Even though Cameron said the Dutch had promised to look out for Britain's interests in the EU's single market, the City of London financial centre could be a loser in a two-speed, 26-1 Europe, given the current low political standing of banks and hedge funds.

For German Chancellor Angela Merkel, the summit was a more ambiguous success.

Europe's most powerful leader achieved her primary goal of anchoring strict German-style budget discipline, with automatic sanctions on deficit and debt offenders, in a new treaty, to be negotiated among the 26.

That should calm rebels in her centre-right coalition angry at successive bailouts of euro zone weaklings in which Berlin guarantees the biggest share.

But Merkel failed to keep the new "stability union" inside the EU treaty, due to Cameron's obduracy, making it harder to use key institutions such as the executive European Commission and the European Court of Justice to enforce fiscal rectitude.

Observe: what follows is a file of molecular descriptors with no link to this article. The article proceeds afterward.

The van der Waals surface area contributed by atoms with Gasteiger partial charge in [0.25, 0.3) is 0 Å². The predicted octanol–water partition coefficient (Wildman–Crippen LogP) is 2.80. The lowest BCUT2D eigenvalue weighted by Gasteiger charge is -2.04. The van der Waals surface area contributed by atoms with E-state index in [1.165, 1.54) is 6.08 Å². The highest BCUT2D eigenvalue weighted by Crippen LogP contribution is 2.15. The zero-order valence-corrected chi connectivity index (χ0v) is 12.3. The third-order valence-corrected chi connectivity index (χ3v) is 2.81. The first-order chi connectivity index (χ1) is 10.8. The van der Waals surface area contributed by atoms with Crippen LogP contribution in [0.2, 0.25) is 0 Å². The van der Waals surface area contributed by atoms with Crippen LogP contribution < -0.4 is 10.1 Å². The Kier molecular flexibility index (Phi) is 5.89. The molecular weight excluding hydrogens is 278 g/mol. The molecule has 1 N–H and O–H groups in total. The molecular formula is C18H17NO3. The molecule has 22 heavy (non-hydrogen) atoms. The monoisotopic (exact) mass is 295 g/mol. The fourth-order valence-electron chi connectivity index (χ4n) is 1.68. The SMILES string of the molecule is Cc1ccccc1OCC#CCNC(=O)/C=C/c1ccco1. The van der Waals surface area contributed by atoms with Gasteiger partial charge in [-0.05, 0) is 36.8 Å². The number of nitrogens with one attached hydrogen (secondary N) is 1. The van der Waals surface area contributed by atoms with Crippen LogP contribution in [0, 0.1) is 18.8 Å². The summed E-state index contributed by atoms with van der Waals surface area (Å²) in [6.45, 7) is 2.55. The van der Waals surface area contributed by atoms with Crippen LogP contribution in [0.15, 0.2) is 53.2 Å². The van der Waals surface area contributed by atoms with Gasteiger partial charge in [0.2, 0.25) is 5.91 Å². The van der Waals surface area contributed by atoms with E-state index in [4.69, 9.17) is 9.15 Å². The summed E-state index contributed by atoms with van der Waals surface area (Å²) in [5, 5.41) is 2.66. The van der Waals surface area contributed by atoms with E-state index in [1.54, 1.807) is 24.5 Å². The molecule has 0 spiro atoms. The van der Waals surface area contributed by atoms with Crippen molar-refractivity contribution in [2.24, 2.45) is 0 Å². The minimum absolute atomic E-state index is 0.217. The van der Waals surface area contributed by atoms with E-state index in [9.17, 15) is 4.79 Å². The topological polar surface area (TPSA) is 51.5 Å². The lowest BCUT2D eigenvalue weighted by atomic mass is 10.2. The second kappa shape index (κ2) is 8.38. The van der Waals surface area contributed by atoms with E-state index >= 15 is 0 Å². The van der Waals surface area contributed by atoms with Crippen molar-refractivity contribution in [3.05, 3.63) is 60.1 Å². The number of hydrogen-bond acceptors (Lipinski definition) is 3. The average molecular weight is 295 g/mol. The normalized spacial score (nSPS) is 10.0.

Furthermore, she may have lost Britain as a useful ally in balancing out French tendencies towards trade protectionism and state domination of industry, which run counter to Berlin's economic interests.

Merkel acknowledged in a major speech in Bruges last year that Europe may have to use intergovernmental cooperation to advance economic integration because of the limits of the Lisbon treaty, and the lack of political appetite for revising it.

But Berlin wanted to remove political discretion from the fiscal sanctions procedure, while France was determined to allow politicians the last word on any decision to punish a country for budget delinquency.

Sarkozy has had to give ground to Merkel on many issues in the last few months, accepting intrusive powers to reject national budgets and backing off on calls for massive European Central Bank intervention to buy government bonds and the issuance of common euro zone bonds.